black hats, theft, fraud, extortion, and other crimes can pay out significantly
more. In fact, some black hats are sponsored by governments (see the
Nation-State category below).

You mentioned
subtypes. What are they?

As with many groups, there’s a wide range of hacker personas, each with different motivations. Here are a few of the basic ones you’re likely to encounter.


When you picture the stereotypical
“hacker in a hoodie”, you’re thinking of a Script Kiddie. Script Kiddies are
programming novices who have at least a little coding knowledge but lack
expertise. Usually, they get free and open source software on the dark web and
use it to infiltrate networks. Their individual motives can place them in black,
white, or grey hat territory.


Ever hear of a group of hackers called
Anonymous? They’re a very well-known example of a hacktivist group who achieved
notoriety when they took down the CIA’s website. Hacktivists are grey hat
hackers with the primary goal of bringing public attention to a political or
social matter through disruption. Two of the most common hacktivist strategies
are stealing and exposing sensitive information or launching a denial of
service (DDoS) attack.


Red hats are sort of like grey hats,
except their goal is to block, confound, or straight-up destroy the efforts of
black hat hackers. Think of them like the vigilantes of the hacker world.
Rather than reporting breaches, they work to shut down malicious attacks with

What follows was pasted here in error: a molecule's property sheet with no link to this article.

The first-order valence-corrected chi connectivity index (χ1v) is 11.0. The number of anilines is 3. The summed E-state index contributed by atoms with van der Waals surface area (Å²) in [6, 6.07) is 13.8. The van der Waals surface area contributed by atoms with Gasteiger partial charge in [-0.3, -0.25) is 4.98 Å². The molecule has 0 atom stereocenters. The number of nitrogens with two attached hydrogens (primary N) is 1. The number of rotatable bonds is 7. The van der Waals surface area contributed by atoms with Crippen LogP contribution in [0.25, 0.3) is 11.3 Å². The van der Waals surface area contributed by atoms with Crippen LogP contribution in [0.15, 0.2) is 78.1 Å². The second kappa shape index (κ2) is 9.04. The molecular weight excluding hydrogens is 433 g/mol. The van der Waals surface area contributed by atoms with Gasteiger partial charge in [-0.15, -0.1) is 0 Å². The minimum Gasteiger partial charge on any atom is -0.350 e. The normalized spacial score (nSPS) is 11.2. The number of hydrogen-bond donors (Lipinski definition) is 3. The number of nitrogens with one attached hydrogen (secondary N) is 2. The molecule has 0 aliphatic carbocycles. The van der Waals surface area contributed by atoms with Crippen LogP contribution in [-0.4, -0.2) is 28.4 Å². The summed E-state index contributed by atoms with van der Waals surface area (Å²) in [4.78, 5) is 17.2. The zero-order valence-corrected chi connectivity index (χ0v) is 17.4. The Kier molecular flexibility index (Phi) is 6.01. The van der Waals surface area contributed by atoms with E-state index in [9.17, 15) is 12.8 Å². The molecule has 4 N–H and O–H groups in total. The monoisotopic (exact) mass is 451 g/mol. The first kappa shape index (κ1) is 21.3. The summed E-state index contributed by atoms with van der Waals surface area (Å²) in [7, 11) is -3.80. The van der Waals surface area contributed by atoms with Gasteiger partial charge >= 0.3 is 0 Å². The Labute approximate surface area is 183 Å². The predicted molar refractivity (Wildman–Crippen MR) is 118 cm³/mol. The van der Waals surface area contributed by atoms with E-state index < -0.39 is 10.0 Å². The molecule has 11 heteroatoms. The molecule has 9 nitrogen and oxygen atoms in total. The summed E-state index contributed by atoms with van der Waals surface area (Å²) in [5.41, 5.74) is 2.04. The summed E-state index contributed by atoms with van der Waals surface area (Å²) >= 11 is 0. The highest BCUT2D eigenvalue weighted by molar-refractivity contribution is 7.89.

their own tools.


Remember earlier in this post when we
mentioned that some black hats are sponsored by governments? That would be this
group. Nation-state hackers are ones who engage in espionage, social
engineering, or computer intrusion, typically with the goal of acquiring
classified information or seeking large ransoms. As they are backed by
government organizations, they are often extremely sophisticated and well


Perhaps one of the more overlooked
threats to a business is the malicious insider. An insider might be a current
or former employee who steals or destroys information, or it might be someone
hired by a competitor to infiltrate an organization and pilfer trade secrets.
The most valuable data for a malicious insider is usernames and passwords,
which can then be sold on the dark web to turn a hefty profit.

What are your next steps?

Now that you
better understand the hacker subtypes, you can use this information to help
your organization identify potential threats, as well as opportunities to
actually leverage hacking to protect your business. And if you haven’t already,
check out our Lockdown
, which include a variety of guides, podcasts, and webinars designed
to help MSPs and businesses stay safe from cybercrime.

Beyond the educational steps you’re taking, you also need to ensure your security stack includes a robust endpoint protection solution that uses real-time threat intelligence and machine learning to prevent emerging attacks. Learn more about Webroot® Business Endpoint Protection or take a free trial here.

The post The Truth about Hackers, in Black and White (and Grey) appeared first on Webroot Blog.